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[vox] What happens internally to Linux when it is in password limbo?
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[vox] What happens internally to Linux when it is in password limbo?



    The sendmail on a 200MHz recently slowed to a crawl on a Red Hat 6.1
system.  Authorization took up to 3 minutes on machines running Outlook
Express.  The day after I changed the root password from an easily guessable
password, the machine had all the speed you could hope for.  But since I
have not yet restarted any of the services or rebooted, the old password
still works even though through linuxconf the password has been changed.
Does this make any sense to anyone?  There is nothing too suspicious in the
access logs, mainly just some failed anonymous FTP access.  Running top used
to show less than 1k of memory free and around 56 processes sleeping, 1
running.  This is what it shows now:

 10:57am  up 4 days,  2:34,  1 user,  load average: 0.00, 0.00, 0.00
57 processes: 56 sleeping, 1 running, 0 zombie, 0 stopped
CPU states:  0.0% user,  0.0% system,  0.0% nice,  3.0% idle
Mem:   63124K av,  57252K used,   5872K free,  35124K shrd,  18276K buff
Swap: 157208K av,      0K used, 157208K free                 22416K cached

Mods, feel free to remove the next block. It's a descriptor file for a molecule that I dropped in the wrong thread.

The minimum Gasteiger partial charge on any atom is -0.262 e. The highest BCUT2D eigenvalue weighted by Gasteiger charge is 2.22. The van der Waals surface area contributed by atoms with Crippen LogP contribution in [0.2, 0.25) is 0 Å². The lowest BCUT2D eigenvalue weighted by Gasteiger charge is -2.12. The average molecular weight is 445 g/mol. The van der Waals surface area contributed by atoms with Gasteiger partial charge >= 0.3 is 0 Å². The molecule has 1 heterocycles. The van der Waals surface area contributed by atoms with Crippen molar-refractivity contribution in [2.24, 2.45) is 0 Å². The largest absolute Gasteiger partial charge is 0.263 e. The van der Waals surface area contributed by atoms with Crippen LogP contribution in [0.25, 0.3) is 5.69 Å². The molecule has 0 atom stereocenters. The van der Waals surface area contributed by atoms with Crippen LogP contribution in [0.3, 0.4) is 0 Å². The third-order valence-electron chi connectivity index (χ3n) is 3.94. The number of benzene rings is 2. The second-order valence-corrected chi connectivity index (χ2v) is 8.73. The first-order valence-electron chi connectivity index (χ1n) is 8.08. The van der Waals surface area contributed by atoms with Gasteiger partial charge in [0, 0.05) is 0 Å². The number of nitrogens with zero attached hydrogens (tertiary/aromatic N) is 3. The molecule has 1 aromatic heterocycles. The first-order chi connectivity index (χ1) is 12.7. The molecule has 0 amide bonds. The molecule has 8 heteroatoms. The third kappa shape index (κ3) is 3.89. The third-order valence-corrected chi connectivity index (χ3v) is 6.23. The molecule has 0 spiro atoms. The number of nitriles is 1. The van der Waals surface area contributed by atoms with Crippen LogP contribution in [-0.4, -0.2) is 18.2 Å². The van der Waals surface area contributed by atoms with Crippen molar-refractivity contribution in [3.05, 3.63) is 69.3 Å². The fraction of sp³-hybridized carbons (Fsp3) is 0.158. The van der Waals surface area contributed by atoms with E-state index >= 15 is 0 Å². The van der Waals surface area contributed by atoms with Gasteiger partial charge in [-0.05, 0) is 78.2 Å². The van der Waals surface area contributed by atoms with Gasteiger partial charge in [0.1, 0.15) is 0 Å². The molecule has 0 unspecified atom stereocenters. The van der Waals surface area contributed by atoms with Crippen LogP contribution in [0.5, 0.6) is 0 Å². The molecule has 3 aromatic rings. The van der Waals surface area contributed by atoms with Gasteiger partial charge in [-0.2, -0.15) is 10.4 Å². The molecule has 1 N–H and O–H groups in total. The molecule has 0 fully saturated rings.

PID USER     PRI  NI  SIZE  RSS SHARE STAT  LIB %CPU %MEM   TIME COMMAND
10697 dpwebste  18   0  1020 1020   816 R       0  4.7  1.6   0:00 top
    1 root       0   0   460  460   388 S       0  0.0  0.7   0:03 init
    2 root       0   0     0    0     0 SW      0  0.0  0.0   0:00 kflushd
    3 root       0   0     0    0     0 SW      0  0.0  0.0   0:00 kupdate
    4 root       0   0     0    0     0 SW      0  0.0  0.0   0:00 kpiod
    5 root       0   0     0    0     0 SW      0  0.0  0.0   0:00 kswapd
    6 root     -20 -20     0    0     0 SW<     0  0.0  0.0   0:00
mdrecoveryd
   99 root       0   0    44   44    20 S       0  0.0  0.0   0:00 mingetty
  358 bin        0   0   476  476   388 S       0  0.0  0.7   0:00 portmap
  374 root       0   0   464  464   396 S       0  0.0  0.7   0:00 apmd
  427 root       0   0   528  528   428 S       0  0.0  0.8   0:03 syslogd
  438 root       0   0   752  752   388 S       0  0.0  1.1   0:00 klogd
  454 daemon     0   0   484  484   404 S       0  0.0  0.7   0:00 atd
  470 root       0   0   600  600   504 S       0  0.0  0.9   0:00 crond
  490 root       0   0   484  484   408 S       0  0.0  0.7   0:00 inetd
  506 root       0   0   488  488   408 S       0  0.0  0.7   0:00 lpd

    I would be curious to hear from anyone with theories, or if you could
recommend a book that goes into great depth into the innerworkings of Linux
I would appreciate it.

Danny

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